A joint Yale and Royal Museums of Art and History (Brussels) expedition to explore the ancient Egyptian city of Elkab has uncovered some previously unknown rock inscriptions, which include the earliest monumental hieroglyphs dating back around 5,200 years.
These new inscriptions were not previously recorded by any expedition and are of great significance in the history of the ancient Egyptian writing systems, according to Egyptologist John Coleman Darnell, professor in Yale’s Department of Near Eastern Languages and Civilizations at Yale, who co-directs the Elkab Desert Survey Project.
“This newly discovered rock art site of El-Khawy preserves some of the earliest — and largest — signs from the formative stages of the hieroglyphic script and provides evidence for how the ancient Egyptians invented their unique writing system,” says Darnell.
The researchers also discovered rock art depicting a herd of elephants that was carved between 4,000-3,500 B.C.E. One of the elephants has a little elephant inside of it, which, according to Darnell, “is an incredibly rare way of representing a pregnant female animal.”
The archaeologists also identified a panel of four signs, created circa 3,250 B.C.E. and written right to left — the dominant writing direction in later Egyptian texts — portraying animal images of a bull’s head on a short pole followed by two back-to-back saddlebill storks with a bald ibis bird above and between them. The arrangement of symbols is common in later Egyptian representations of the solar cycle and with the concept of luminosity. “These images may express the concept of royal authority over the ordered cosmos,” says Darnell.
Darnell says that the team was “absolutely flabbergasted” by the find because of the immense size of not just the individual tableaus, but the individual elements as well.
“This discovery isn’t new in the sense that this is the first time that anyone has seen these hieroglyphs; this is the first time that anyone has seen them on such a massive scale. These individual hieroglyphs each measure just over a half meter in height, and the entire tableau is about 70 centimeters (27.5 inches) in height. Previously found signs were only one or two centimeters in size,” says Darnell.
He continues: “In the modern world this would be akin to seeing smaller text on your computer screen and then suddenly seeing very large ones made the same way only on a billboard.”
The area where the researchers located the inscriptions is in the northern desert hinterland of Elkab. This area, along with Hierakonpolis, located across the river and known as its twin city, were very important centers in ancient Egypt, says Darnell, and demonstrate that the communicative system in these areas is not limited to the more commonly found small tokens or labels.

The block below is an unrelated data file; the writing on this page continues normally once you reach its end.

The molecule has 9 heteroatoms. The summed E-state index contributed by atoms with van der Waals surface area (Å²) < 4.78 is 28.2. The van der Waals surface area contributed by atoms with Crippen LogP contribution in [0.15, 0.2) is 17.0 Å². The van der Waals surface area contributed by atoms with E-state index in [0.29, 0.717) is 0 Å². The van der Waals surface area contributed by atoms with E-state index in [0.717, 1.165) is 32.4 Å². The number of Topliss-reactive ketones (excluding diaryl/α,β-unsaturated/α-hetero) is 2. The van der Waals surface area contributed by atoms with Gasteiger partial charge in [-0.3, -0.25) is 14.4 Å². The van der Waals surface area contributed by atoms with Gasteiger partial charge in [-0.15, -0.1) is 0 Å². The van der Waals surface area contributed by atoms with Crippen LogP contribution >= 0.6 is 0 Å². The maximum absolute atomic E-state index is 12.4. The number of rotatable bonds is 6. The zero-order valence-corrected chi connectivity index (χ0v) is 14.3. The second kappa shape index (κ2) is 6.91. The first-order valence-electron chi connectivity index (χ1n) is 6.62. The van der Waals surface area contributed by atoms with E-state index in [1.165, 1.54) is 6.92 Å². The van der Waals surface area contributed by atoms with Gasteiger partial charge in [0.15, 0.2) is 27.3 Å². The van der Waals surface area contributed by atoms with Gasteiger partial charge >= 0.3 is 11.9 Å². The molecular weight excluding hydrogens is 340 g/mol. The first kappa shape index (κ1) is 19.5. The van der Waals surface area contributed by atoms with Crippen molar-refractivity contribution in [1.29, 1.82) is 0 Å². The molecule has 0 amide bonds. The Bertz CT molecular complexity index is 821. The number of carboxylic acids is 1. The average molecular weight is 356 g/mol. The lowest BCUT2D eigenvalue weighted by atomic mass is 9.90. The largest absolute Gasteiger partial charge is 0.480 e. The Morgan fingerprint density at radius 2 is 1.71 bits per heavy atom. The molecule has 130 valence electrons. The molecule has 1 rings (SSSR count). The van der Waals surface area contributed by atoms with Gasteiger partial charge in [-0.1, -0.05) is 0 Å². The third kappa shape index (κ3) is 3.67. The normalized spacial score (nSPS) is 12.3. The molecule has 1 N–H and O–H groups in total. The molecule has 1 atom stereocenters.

Darnell explains that these discoveries reveal that there was not a slow development of writing primarily for bureaucratic use as previously believed, but that hieroglyphic writing was more geographically widespread and topically diverse at the time of or shortly after its development.
“This also suggests that there is a much more expansive use of the early writing system than is indicated from other surviving archaeological material,” says Darnell.
The team of archaeologists located these rock inscriptions by mapping out routes based on road networks in Egypt. Most rock inscriptions in Egypt that Darnell has seen, he says, are not randomly placed: Most inscriptions are located along major roads, either roads that parallel the Nile or roads that head out into the desert. They are usually at a juncture or crossroads. “Any place where someone might pause in their journey,” says Darnell.
Using a new recording technique pioneered at Yale, Darnell and Alberto Urcia, a digital archaeologist and associate research scientist in the Department of Near Eastern Languages and Civilizations, created a series of 3D images of the inscriptions from photographs taken in the field.
“This new technology makes it possible to record sites at a level of accuracy and detail that was absolutely impossible before,” says Darnell, adding, “It also means that we can record the site as a place, or a location, and not just as a series of inscriptions.”
“This was not what I was expecting to find when I set out on this period of work on the expedition,” says Darnell. “It was completely shocking to me.”
The team members this season also include Colleen Darnell, Egyptologist and curatorial affiliate, Yale Peabody Museum; Massimilliano Montanari, digital archaeology and 3D modeling specialist; and Elizabeth Hines ’17 and Reed Morgan ’17.
The expedition, which was directed by Darnell and Dirk Huyge, was undertaken in cooperation with the Ministry of Antiquities and the Aswan and Edfu inspectorates.